Here is the problem I'm facing:

I am on a diet, which doesn't exclude fat, but doesn't encourage it either. So I am trying to bake chicken in the oven, while also removing the fat that comes out, while also preventing it becoming too dry.

I am thinking of rubbing the chicken with seasoning, and then putting it on bars, with a pan beneath, so that the fats would drip down. But as far as i know, that may render the chicken to dry. Any solutions?



11 Answers 11


The technique you describe is pretty much just the standard way of roasting a chicken. A V-shaped roasting rack is excellent for this purpose. As for keeping it moist, the standard technique is to brine the chicken first. Done properly, brining a chicken results in a moist, tender bird with crisp skin, and doesn't involve adding any additional fat. I normally brine by putting the chicken in a stew pot, covering it with cold water, adding about a cup of kosher salt, and letting it sit for 90 minutes.

  • 1
    FYI, that cup of kosher salt goes for about a half-gallon of water, typically. If you're using table salt, it's less. I recommend searching for a proper recipe.
    – Ray
    Commented May 22, 2011 at 20:51
  • Personally, I tend to have trouble getting the crisp skin after brining. It's a tradeoff I'm willing to make--the improvement to the meat far outweighs the detriment to the skin. Just wanted to put that out there
    – Ray
    Commented May 22, 2011 at 20:53
  • One last thing--I don't know your diet, but this would not be the way to go if it's a low-sodium diet
    – Ray
    Commented May 22, 2011 at 20:54
  • Yes, I thought so, so i discounted brining as not being an option. There can be no salt in my diet. Nevertheless, even without brining, I somehow got the chicken to still be moist, but also not be as fat. Epic success :) Commented May 23, 2011 at 6:31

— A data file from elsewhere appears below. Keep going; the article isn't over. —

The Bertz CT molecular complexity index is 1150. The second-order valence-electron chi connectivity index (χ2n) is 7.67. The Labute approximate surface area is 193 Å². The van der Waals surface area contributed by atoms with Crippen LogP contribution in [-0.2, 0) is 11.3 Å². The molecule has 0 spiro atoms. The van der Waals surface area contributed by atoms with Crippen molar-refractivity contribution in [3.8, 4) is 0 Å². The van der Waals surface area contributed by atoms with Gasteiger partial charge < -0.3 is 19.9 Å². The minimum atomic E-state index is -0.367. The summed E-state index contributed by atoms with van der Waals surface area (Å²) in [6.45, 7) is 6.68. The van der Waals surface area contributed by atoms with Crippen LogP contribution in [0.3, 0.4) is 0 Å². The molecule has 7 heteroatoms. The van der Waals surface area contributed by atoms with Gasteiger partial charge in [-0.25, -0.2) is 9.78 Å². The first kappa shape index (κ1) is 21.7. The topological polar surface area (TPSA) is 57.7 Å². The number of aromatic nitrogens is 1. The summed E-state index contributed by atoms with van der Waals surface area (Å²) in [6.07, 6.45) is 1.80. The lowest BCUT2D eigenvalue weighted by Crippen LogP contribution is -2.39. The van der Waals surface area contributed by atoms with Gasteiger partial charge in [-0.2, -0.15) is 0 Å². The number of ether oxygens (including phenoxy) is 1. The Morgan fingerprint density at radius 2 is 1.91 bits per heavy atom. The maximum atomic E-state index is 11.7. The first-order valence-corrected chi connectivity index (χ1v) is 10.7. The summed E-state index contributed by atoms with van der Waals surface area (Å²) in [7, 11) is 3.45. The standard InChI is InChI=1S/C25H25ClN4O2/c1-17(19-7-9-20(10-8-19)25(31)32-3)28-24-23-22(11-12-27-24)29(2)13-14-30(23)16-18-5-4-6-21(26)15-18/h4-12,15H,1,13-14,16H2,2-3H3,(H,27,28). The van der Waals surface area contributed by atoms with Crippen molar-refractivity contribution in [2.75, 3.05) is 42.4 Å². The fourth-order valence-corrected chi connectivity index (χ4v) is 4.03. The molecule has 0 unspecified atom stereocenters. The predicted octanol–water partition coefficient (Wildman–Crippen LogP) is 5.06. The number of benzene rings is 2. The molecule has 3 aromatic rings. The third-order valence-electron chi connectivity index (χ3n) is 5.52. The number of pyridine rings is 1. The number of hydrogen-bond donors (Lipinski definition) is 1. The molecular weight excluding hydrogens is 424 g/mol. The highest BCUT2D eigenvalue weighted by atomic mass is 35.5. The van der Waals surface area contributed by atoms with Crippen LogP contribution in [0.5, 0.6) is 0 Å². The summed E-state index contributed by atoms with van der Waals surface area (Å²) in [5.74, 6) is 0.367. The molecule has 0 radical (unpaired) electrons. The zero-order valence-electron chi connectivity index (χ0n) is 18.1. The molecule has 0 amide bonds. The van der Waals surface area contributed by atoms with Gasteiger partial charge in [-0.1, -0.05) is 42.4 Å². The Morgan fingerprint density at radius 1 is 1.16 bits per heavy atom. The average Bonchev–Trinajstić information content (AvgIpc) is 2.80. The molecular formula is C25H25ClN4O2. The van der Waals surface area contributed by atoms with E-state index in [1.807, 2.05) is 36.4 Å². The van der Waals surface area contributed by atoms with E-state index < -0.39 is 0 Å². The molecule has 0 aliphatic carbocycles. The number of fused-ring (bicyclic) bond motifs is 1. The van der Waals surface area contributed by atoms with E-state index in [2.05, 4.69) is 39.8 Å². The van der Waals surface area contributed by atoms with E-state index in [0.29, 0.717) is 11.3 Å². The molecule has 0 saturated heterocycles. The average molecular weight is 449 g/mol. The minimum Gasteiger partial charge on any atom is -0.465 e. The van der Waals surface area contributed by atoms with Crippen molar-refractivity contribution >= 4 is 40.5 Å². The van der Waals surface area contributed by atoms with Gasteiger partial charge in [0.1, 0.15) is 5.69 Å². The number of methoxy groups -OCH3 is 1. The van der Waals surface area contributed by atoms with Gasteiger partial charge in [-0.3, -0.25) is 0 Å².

• @Ray: Letting the chicken dry uncovered in the fridge for a bit (after brining) will help with the skin.
    – derobert
    Commented May 26, 2011 at 15:31

If you're looking for moisture, your enemy is a combination of temperature and time -- if you cook it for too long (where too long depends on the temperature) the chicken is going to overcook and be dry.

Good methods are cooking it longer at a lower heat 'til it's cooked through, then giving it a burst of high heat to brown the skin. (there are also recipes done in reverse, where you pre-heat to a higher temp, then turn it down after a few minutes of cooking).

Brining can also help.

  • If you happen to have a blow torch on hand, it's a great way to brown a chicken at the tail end of a low-and-slow roasting. And, it makes a great finally at dinner parties! Commented May 23, 2011 at 17:34

You'll get chicken fat when you eat the chicken no matter what method you use to roast it. To minimize how much fat you consume, don't eat the skin. You can also shred the chicken meat and dress it with some of the juices and fat.

I like the beer can method for keeping the chicken moist which someone else has already mentioned. Other methods include putting a pan of steaming hot water into the oven to keep the chicken company. Another is to cover the breast portion with foil for part of roasting time and make sur not to over roast.

  • Yes, I have made the chicken with the beer can method, but this time I needed to cook parts, instead of a whole, so the method didn't qualify in my mind. Also, in my opinion, the chicken is not tender or "baked" enough, it almost seems steamed to me. Commented May 23, 2011 at 6:32
  • Do you mean just putting a pan with water in the oven with the chicken? Or do I need to heat the water first? I usually freeze chicken and then bake it, but it comes out really dry.
    – Michael A
    Commented Jul 26, 2016 at 21:43